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Publisher Description

Margaret Atwood puts the human heart to the ultimate test in an utterly brilliant new novel that is as visionary as The Handmaid's Tale and as richly imagined as The Blind Assassin.

     Stan and Charmaine are a married couple trying to stay afloat in the midst of an economic and social collapse. Job loss has forced them to live in their car, leaving them vulnerable to roving gangs. They desperately need to turn their situation around—and fast. The Positron Project in the town of Consilience seems to be the answer to their prayers. No one is unemployed and everyone gets a comfortable, clean house to live in . . . for six months out of the year. On alternating months, residents of Consilience must leave their homes and function as inmates in the Positron prison system. Once their month of service in the prison is completed, they can return to their "civilian" homes.
     At first, this doesn't seem like too much of a sacrifice to make in order to have a roof over one's head and food to eat. But when Charmaine becomes romantically involved with the man who lives in their house during the months when she and Stan are in the prison, a series of troubling events unfolds, putting Stan's life in danger. With each passing day, Positron looks less like a prayer answered and more like a chilling prophecy fulfilled.

GENRE
Sci-Fi & Fantasy
RELEASED
2015
September 29
LANGUAGE
EN
English
LENGTH
320
Pages
PUBLISHER
Knopf Doubleday Publishing Group
SELLER
Penguin Random House LLC
SIZE
8.5
MB

Customer Reviews

Isisunit ,

Atwood’s Still Got It

I would like to thank Doubleday Books & NetGalley for granting me a copy of this e-book to read in exchange for an honest review. Though I received this e-book for free that in no way impacts my review.

Goodreads Teaser: "Living in their car, surviving on tips, Charmaine and Stan are in a desperate state. So, when they see an advertisement for Consilience, a ‘social experiment’ offering stable jobs and a home of their own, they sign up immediately. All they have to do in return for suburban paradise is give up their freedom every second month – swapping their home for a prison cell. At first, all is well. But then, unknown to each other, Stan and Charmaine develop passionate obsessions with their ‘Alternates,’ the couple that occupy their house when they are in prison. Soon the pressures of conformity, mistrust, guilt and sexual desire begin to take over."

Margaret Atwood delivers another novel of deep interest and entertainment, which will leave the reader contemplating so many things long after they've put the book down. Stan and Charmaine are you're typical middle-class Americans. At least they used to be until everything fell apart. Watching how they each dealt with the daily pressure of finding themselves adrift in a world they no longer recognize is almost like staring into a mirror out of the corner of your eye. You can imagine yourself in their shoes and wonder how you'd be reacting to their situation.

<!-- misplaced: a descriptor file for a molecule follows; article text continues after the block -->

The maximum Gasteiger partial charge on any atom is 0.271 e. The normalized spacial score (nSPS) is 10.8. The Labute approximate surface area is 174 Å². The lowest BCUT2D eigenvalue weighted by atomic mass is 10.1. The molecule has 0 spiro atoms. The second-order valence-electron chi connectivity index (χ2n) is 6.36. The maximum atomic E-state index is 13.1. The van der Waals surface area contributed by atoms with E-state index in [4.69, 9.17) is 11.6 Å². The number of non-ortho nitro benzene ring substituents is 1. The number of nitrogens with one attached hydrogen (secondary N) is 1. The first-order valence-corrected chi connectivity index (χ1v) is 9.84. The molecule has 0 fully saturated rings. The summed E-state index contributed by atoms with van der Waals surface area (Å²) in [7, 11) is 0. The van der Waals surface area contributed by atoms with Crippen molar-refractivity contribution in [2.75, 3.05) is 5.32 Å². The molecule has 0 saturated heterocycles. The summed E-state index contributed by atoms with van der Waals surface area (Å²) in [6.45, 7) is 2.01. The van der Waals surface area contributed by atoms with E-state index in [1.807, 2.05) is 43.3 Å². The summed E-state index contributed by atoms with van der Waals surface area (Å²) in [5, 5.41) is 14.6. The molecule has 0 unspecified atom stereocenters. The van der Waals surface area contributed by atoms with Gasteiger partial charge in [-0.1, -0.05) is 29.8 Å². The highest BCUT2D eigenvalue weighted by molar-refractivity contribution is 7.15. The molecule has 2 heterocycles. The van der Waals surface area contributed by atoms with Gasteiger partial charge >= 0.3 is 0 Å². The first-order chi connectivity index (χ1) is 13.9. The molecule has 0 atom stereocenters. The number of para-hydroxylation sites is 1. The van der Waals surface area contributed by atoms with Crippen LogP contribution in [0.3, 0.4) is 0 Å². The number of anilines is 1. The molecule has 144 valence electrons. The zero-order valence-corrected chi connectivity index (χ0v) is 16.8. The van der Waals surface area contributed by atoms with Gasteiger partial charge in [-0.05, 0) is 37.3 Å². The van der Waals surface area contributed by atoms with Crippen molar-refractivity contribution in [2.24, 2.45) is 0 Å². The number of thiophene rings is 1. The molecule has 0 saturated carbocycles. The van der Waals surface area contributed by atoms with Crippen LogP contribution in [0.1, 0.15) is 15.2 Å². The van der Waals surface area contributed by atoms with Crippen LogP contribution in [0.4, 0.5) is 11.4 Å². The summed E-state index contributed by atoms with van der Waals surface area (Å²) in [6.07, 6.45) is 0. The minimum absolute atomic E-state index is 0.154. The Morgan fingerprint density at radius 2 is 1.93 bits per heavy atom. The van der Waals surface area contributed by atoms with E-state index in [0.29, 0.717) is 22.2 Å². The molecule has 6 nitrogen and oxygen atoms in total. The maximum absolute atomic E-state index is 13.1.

I found Charmaine to be a slightly annoying ninny. She's constantly quoting her grandmother, and the quotes are all just ridiculous platitudes. She avoids anything dark or depressing, shoving all her bad memories into a place she never ventures. Her perpetually upbeat attitude in the face of extreme uncertainty annoyed me, and left me wondering about her husband Stan since he signed on for a life with this ray of blinding sunshine. Yet Stan was a more relatable character for me. He is more upfront and honest about his thoughts and feelings, even if only to himself. Yet sometimes he overloads and does lash out, which makes sense in the story and helped make him feel more realistic than Charmaine to me.

The pacing and arc of the story was smooth, attesting to Atwood's innate storytelling skills. While this book isn't as clearly dystopian as some of her other stories, it's heading that way, which makes it all the more frightening because what she created feels far to close to real for me. The messed up world she envisioned feels as if it's only a few steps away from where we stand now, and there are so many people ready to step in and create their own personal playground out of the entire world.

Although this tale reads as fiction, it certainly touches on highly charged current events, bringing things to light that engenders serious thought. Despite the fictional aspect of the story this is in many ways a very thought provoking novel, and one that will linger in my mind for some time to come. But then that has always been the case with books by the eminently talented Margaret Atwood.

BerlinBeatz ,

Gets very strange

Loved this book, initially. Couldn’t put it down. Then about 3/4ths of the way through it gets too weird for me. Was disappointed. Oh well!

//snickerdoodle ,

Eh.

There’s a half-baked message in here somewhere, but it’s never fully realized.

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